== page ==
Finally on this, I read Noah Yuval Harari’s work “Sapiens” – in which he refers to the challenges of programming such vehicles.  The problems do not relate to the Highway Code or braking distances.  Relatively speaking, those ‘knowledge-rich’ aspects of learning are easy for the computer.  Far more challenging, and for me more interesting, are the philosophical and ethical challenges associated with coding an ‘autonomous’ vehicle (which, of course, is not truly ‘autonomous’ if it is programmed!).  Harari describes going into a car retailer showroom to peruse the latest models.  “Would sir want the Renault Egoist (which would, in the event of an impending accident, save the owner at whatever cost to other road users and pedestrians) or the Renault Altruist (which would make decisions to preserve whichever lives it could calculate most likely to be saved, whether that included the owner or not)?” Why car would you buy?  If you bought the “Altruist” would you feel safe?  And if you bought the “Egoist” would you feel guilty?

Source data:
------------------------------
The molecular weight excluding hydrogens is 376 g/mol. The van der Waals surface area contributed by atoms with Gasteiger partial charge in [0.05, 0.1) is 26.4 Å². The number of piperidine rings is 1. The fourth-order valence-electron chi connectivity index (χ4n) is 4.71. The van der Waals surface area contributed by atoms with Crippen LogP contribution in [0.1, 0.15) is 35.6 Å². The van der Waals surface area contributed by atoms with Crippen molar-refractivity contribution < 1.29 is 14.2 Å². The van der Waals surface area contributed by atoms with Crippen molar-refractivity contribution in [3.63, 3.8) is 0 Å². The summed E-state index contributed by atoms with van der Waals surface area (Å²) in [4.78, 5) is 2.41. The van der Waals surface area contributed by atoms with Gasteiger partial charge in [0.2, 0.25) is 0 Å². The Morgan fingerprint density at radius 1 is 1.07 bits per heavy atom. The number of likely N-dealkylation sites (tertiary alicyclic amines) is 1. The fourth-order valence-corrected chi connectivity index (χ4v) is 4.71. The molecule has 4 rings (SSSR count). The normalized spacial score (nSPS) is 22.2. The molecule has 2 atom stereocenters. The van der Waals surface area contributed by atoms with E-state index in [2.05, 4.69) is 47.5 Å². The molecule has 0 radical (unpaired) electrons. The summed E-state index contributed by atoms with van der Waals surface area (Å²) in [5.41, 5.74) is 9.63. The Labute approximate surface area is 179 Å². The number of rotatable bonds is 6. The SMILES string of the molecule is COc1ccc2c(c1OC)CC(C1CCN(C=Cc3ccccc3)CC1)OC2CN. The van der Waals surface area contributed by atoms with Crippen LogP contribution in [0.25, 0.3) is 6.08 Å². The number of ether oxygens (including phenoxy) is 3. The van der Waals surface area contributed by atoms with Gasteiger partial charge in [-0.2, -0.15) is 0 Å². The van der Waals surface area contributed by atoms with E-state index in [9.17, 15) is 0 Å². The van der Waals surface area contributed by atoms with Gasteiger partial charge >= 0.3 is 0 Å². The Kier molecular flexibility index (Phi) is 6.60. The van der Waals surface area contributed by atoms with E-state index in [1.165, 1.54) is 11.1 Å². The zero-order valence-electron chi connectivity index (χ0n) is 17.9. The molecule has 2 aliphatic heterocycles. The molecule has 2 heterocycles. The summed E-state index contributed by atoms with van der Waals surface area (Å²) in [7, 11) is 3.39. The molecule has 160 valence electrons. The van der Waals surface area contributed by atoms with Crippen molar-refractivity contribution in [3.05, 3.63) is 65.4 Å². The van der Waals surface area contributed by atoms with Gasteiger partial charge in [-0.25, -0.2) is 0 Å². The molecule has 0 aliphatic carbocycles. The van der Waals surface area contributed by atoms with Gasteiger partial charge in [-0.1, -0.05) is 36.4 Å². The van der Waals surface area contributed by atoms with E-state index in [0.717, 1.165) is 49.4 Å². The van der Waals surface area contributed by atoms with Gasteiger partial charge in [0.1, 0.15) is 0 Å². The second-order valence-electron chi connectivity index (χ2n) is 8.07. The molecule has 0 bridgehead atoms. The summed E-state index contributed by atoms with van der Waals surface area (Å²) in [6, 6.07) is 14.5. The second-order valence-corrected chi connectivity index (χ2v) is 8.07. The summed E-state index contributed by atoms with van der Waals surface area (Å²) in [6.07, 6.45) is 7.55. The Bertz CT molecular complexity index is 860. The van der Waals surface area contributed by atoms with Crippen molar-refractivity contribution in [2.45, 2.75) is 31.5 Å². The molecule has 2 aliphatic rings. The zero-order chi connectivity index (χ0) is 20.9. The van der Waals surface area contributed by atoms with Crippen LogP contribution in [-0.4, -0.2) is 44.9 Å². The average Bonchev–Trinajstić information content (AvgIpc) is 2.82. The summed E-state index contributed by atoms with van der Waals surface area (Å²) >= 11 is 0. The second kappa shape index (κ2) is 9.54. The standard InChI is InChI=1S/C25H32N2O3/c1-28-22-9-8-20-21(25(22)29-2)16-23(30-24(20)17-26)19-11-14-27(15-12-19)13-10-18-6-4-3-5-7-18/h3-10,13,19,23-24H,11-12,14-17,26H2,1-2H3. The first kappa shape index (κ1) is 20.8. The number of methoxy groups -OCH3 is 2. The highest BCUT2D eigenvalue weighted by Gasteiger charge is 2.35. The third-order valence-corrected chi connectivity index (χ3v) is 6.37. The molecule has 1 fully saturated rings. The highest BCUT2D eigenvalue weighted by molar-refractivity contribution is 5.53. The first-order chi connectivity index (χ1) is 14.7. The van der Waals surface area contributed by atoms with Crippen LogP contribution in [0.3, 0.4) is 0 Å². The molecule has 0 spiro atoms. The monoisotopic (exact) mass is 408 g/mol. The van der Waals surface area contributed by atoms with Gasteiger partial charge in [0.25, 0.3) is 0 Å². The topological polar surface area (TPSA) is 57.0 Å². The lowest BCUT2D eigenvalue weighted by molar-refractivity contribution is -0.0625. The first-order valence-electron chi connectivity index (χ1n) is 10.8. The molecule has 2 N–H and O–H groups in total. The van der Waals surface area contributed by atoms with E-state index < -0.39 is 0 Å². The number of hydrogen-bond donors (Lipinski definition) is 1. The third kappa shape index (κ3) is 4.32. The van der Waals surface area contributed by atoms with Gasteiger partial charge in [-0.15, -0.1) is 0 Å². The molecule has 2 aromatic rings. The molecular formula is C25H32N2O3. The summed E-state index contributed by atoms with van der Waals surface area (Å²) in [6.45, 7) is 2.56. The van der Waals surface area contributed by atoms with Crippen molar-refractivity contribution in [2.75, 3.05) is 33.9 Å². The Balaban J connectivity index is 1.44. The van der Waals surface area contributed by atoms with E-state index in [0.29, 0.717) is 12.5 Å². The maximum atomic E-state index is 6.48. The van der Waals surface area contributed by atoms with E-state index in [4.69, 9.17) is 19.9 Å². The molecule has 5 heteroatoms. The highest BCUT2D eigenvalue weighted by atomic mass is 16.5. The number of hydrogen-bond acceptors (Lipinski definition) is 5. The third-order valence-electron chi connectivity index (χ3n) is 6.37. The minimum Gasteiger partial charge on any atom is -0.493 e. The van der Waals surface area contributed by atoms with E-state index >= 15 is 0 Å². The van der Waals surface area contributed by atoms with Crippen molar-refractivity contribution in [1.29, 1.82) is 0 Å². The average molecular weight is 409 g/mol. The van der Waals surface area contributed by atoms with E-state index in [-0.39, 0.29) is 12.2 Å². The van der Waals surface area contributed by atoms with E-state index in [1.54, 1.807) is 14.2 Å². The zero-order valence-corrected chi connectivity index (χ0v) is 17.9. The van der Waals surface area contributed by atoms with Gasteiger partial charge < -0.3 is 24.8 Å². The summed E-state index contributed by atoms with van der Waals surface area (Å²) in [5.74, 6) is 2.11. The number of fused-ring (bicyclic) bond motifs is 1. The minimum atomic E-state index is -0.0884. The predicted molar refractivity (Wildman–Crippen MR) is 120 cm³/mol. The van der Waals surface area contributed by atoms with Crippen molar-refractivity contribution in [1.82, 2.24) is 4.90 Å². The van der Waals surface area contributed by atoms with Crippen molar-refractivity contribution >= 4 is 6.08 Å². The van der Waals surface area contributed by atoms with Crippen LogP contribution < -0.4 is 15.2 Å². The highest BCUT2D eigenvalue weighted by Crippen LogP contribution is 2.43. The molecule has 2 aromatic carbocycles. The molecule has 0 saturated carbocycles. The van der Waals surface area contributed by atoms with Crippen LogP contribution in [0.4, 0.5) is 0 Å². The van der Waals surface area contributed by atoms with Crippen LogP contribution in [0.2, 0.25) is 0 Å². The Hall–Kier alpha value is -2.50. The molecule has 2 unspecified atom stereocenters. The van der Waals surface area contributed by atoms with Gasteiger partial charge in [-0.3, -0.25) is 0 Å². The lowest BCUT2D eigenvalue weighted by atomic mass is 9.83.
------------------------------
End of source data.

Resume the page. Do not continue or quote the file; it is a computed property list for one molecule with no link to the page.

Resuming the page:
We live in a world increasingly controlled by technology, and that technology is programmed with default settings – whether it is the number of rings on our mobile phones before they switch to voicemail, or the channel settings on the TV, or the preferred route calculation methodology on a SatNav.  Very few of us have the inclination or technical prowess to change them.  We stick with the default – where someone we do not know has made a decision to programme into devices the configurations that they have.  That is why we are seeing a rise in the prominence of coding and programming in our schools and society of course, but also why we are seeing a heightening of interest in ethics and philosophy.  The philosophy of “trolley dilemmas” is fascinating, and well worth a look if you are unfamiliar.  Their study has produced a field in its own right: Trolley-ology!  Trolley problem – Wikipedia